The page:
CHESTNUT HILL, Mass. — The Boston University Terriers entered Sunday desperately in need of a win.
And there’s nothing like a drubbing of your archrival to satisfy that need.
The No. 16 Terriers (4-4-1, 3-3-1 Hockey East) got balanced scoring from their top three lines, solid performances on special teams and a 21-save shutout from goaltender Kieran Millan to beat No. 2 Boston College (9-3-0, 7-2-0 Hockey East), 5-0, in front of a sellout crowd of 7,884 at Kelley Rink.
BU scored early – the Terriers netted a goal in their first shift – and often, tallying two in each of the first two periods and a single goal in the third to earn the victory.
“Getting the first goal in a game like this is huge,” said BU’s Wade Megan, who paced the BU offense with two goals. “We were able to build off that and just didn’t stop. We didn’t get complacent. We just kept coming at them.”
The shutout is Millan’s seventh of his career and second of the season after blanking New Hampshire, 5-0, on opening night. Needing to make just 21 saves made the game seem routine for the senior, but especially early, he had to be solid to hold BC at bay.
It was remarkably the first time the Terriers have shutout the Eagles in the history of Hockey East, the last BU shutout of BC coming on March 1, 1983, when both teams were members of the ECAC.
“I didn’t know that, that’s kind of neat, I guess,” said Millan of the milestone shutout. “At the same time, that’s a full team effort. People were starting to doubt us a bit, maybe even ourselves, but after that game, it’s pretty clear that if we come to play we can beat anybody.”
Possibly the most impressive aspect of Sunday’s game for the Terriers came shorthanded. Entering the game just 80.4 percent on the penalty kill, the Terries held BC, which came into Sunday with the sixth-ranked power play in the nation, off the board in all seven attempts. Adding insult, Megan scored his second goal of the game with 1:38 remaining while the Terriers were shorthanded, putting a bow on the final.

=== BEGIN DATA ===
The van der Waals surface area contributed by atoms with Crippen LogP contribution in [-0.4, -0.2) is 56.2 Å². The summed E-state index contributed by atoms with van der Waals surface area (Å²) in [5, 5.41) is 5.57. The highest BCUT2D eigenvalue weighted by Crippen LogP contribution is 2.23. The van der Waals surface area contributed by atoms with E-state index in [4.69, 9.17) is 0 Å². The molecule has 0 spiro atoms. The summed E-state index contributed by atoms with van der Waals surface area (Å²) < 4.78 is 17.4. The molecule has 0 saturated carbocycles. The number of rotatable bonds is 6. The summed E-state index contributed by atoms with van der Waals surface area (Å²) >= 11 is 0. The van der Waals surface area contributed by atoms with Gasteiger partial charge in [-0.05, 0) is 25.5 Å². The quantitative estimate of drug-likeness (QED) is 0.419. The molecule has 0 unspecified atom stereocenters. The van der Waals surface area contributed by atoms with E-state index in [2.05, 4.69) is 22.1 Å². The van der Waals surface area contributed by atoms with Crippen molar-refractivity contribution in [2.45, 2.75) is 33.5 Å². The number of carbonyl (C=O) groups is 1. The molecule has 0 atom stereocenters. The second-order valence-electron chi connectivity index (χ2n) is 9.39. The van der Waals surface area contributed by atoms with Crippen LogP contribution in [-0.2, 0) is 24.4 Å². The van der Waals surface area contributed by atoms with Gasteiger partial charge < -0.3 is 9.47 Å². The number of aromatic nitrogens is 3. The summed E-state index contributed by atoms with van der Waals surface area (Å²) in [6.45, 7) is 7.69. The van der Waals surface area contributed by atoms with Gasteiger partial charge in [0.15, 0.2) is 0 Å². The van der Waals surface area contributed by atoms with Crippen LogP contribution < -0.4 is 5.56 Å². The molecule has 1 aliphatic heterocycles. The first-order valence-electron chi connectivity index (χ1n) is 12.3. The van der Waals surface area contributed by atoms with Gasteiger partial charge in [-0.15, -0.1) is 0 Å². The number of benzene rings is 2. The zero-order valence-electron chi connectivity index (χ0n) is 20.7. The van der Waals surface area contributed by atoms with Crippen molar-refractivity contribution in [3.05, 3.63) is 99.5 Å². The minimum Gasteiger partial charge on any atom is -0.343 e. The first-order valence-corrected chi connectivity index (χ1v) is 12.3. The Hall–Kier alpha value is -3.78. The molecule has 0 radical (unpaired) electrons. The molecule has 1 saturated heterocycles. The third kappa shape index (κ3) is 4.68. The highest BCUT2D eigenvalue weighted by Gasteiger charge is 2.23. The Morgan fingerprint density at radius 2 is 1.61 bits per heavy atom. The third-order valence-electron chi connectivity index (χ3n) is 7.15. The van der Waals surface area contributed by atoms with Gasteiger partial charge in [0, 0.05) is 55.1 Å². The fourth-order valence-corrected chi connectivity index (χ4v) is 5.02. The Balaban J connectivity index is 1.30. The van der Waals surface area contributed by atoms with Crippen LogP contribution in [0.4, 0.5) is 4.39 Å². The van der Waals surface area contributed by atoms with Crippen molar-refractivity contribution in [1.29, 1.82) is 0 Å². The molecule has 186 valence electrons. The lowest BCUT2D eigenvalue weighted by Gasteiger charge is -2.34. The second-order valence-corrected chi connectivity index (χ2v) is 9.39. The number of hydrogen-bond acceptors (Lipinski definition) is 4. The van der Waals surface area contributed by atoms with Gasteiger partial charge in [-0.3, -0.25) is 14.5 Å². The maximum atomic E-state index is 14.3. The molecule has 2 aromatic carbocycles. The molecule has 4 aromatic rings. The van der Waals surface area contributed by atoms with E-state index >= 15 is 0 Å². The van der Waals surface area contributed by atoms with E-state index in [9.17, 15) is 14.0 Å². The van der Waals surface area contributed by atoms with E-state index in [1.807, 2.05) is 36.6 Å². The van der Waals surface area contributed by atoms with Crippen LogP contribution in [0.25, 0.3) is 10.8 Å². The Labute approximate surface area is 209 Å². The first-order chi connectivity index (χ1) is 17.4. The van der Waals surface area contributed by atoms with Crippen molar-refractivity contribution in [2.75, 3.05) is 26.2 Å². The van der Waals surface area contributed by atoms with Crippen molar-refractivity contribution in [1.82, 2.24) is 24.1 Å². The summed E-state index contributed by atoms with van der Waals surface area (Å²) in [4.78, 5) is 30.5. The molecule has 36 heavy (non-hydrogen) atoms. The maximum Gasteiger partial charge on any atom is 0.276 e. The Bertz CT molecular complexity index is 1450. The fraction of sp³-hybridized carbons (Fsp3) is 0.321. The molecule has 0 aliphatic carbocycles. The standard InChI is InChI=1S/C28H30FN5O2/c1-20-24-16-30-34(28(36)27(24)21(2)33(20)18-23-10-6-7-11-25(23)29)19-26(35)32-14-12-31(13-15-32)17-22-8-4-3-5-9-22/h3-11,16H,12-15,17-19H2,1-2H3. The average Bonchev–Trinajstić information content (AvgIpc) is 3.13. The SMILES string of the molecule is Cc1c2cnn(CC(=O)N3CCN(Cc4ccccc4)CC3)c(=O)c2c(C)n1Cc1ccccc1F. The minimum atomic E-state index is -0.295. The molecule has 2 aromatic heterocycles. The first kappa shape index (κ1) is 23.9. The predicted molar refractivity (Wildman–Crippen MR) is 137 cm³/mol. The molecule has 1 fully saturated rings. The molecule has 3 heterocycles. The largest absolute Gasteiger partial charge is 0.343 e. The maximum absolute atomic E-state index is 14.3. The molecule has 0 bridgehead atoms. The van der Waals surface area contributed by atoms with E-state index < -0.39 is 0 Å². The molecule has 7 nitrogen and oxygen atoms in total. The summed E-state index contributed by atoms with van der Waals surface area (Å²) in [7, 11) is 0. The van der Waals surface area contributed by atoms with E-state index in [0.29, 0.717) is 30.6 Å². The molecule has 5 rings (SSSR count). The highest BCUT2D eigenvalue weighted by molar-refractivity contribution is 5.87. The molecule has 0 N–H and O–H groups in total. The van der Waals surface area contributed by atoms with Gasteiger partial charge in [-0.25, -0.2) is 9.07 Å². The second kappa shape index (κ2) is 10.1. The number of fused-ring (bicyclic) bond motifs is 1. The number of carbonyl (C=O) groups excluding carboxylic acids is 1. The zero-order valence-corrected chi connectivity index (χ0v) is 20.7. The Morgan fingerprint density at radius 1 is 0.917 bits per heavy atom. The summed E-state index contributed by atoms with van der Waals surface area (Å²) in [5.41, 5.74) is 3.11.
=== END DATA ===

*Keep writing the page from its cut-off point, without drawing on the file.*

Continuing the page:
“The game changer was we killed the [three] penalties in the first period,” said BU head coach Jack Parker. “If we give up a couple, we’re back on our heels. Special teams were the difference because we got two power-play goals and a shorthanded goal.”
BU owned the opening two periods, possibly not territorially, but certainly on the scoreboard, building a 4-0 lead through 40 minutes.
The Terriers got first-period goals from Corey Trivino, who finished off a 3-on-2 rush just 54 seconds into the game, and Megan, who buried a wraparound goal over Parker Milner’s left pad on the power play in the closing minute of the frame.
The Eagles had ample opportunities to tie things early in the second but patience, which was rewarded in BC’s 2-1 win over Northeastern on Friday, hurt the club two days later.
Brian Dumoulin, who patiently drew the defense to feed Tommy Cross on Friday’s game-winner over Northeastern with 2.8 seconds remaining, elected to pass on a 4-on-1 shorthanded break at 8:03, the result of the play a block by BU’s Sahir Gill sending the puck out of play.
A minute and a half later, BC broke again shorthanded, this time 3-on-0 only to have Barry Almeida feed defenseman Patch Alber, who fired two feet wide on the shot.
“When the puck is in that grade A – from the net out to the tops of the circles – that’s a pretty good chance to score the goal,” said BC head coach Jerry York. “You might get a better chance if you move the puck in that area, but it might not be a completed pass, it might get intercepted, it might not result in a shot.
“So I think we have to address grade A opportunities. When we get them, let’s shoot the puck.”
BU capitalized on the Eagles’ missed opportunities.
Alex Chiasson buried a blast from the left point while 5-on-3 at 9:58. Then Matt Nieto caught the Eagles defense sleeping and one-timed home a centering pass from Charlie Coyle at 15:43 for a 4-0 lead.
Megan’s second of the game in the closing minutes closed out the scoring.
“BU outworked us,” said York. “They won a lot a lot of loose puck battles and that’s not a good recipe if you want to win a game.”